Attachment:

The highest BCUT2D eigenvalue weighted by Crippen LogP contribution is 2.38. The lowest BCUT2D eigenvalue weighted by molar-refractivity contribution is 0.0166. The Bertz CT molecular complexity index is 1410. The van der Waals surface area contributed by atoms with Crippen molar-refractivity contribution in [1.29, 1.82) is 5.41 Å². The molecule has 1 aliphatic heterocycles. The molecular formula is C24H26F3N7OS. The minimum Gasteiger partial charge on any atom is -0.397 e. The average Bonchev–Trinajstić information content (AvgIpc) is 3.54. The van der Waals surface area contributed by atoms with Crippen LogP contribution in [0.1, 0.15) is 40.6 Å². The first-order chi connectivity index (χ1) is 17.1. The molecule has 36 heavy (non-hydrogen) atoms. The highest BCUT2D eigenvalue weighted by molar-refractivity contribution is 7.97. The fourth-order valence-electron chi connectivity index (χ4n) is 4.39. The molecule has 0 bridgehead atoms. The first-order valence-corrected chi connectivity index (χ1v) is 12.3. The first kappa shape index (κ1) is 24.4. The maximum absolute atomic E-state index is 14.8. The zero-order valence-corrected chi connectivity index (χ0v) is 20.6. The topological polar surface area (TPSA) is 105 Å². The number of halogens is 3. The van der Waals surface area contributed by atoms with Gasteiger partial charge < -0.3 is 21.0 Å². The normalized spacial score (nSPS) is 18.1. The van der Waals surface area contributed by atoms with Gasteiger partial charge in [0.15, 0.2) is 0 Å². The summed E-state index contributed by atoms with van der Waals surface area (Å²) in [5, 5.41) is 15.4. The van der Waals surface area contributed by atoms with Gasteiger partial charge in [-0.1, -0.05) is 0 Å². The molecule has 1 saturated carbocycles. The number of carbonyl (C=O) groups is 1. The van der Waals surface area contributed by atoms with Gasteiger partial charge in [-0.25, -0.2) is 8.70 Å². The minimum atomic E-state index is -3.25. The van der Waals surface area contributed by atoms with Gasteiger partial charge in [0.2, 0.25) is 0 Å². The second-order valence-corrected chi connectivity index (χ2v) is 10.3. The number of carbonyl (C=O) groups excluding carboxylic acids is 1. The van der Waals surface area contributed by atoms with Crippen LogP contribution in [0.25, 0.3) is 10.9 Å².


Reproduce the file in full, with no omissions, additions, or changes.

The highest BCUT2D eigenvalue weighted by Crippen LogP contribution is 2.38. The lowest BCUT2D eigenvalue weighted by molar-refractivity contribution is 0.0166. The Bertz CT molecular complexity index is 1410. The van der Waals surface area contributed by atoms with Crippen molar-refractivity contribution in [1.29, 1.82) is 5.41 Å². The molecule has 1 aliphatic heterocycles. The molecular formula is C24H26F3N7OS. The minimum Gasteiger partial charge on any atom is -0.397 e. The average Bonchev–Trinajstić information content (AvgIpc) is 3.54. The van der Waals surface area contributed by atoms with Crippen LogP contribution in [0.1, 0.15) is 40.6 Å². The first-order chi connectivity index (χ1) is 17.1. The molecule has 36 heavy (non-hydrogen) atoms. The highest BCUT2D eigenvalue weighted by molar-refractivity contribution is 7.97. The fourth-order valence-electron chi connectivity index (χ4n) is 4.39. The molecule has 0 bridgehead atoms. The first-order valence-corrected chi connectivity index (χ1v) is 12.3. The first kappa shape index (κ1) is 24.4. The maximum absolute atomic E-state index is 14.8. The zero-order valence-corrected chi connectivity index (χ0v) is 20.6. The topological polar surface area (TPSA) is 105 Å². The number of halogens is 3. The van der Waals surface area contributed by atoms with Gasteiger partial charge < -0.3 is 21.0 Å². The normalized spacial score (nSPS) is 18.1. The van der Waals surface area contributed by atoms with Gasteiger partial charge in [0.15, 0.2) is 0 Å². The summed E-state index contributed by atoms with van der Waals surface area (Å²) in [5, 5.41) is 15.4. The van der Waals surface area contributed by atoms with Gasteiger partial charge in [-0.1, -0.05) is 0 Å². The molecule has 1 saturated carbocycles. The number of carbonyl (C=O) groups is 1. The van der Waals surface area contributed by atoms with Gasteiger partial charge in [-0.25, -0.2) is 8.70 Å². The minimum atomic E-state index is -3.25. The van der Waals surface area contributed by atoms with Gasteiger partial charge in [0.2, 0.25) is 0 Å². The second-order valence-corrected chi connectivity index (χ2v) is 10.3. The number of carbonyl (C=O) groups excluding carboxylic acids is 1. The van der Waals surface area contributed by atoms with Crippen LogP contribution in [0.25, 0.3) is 10.9 Å².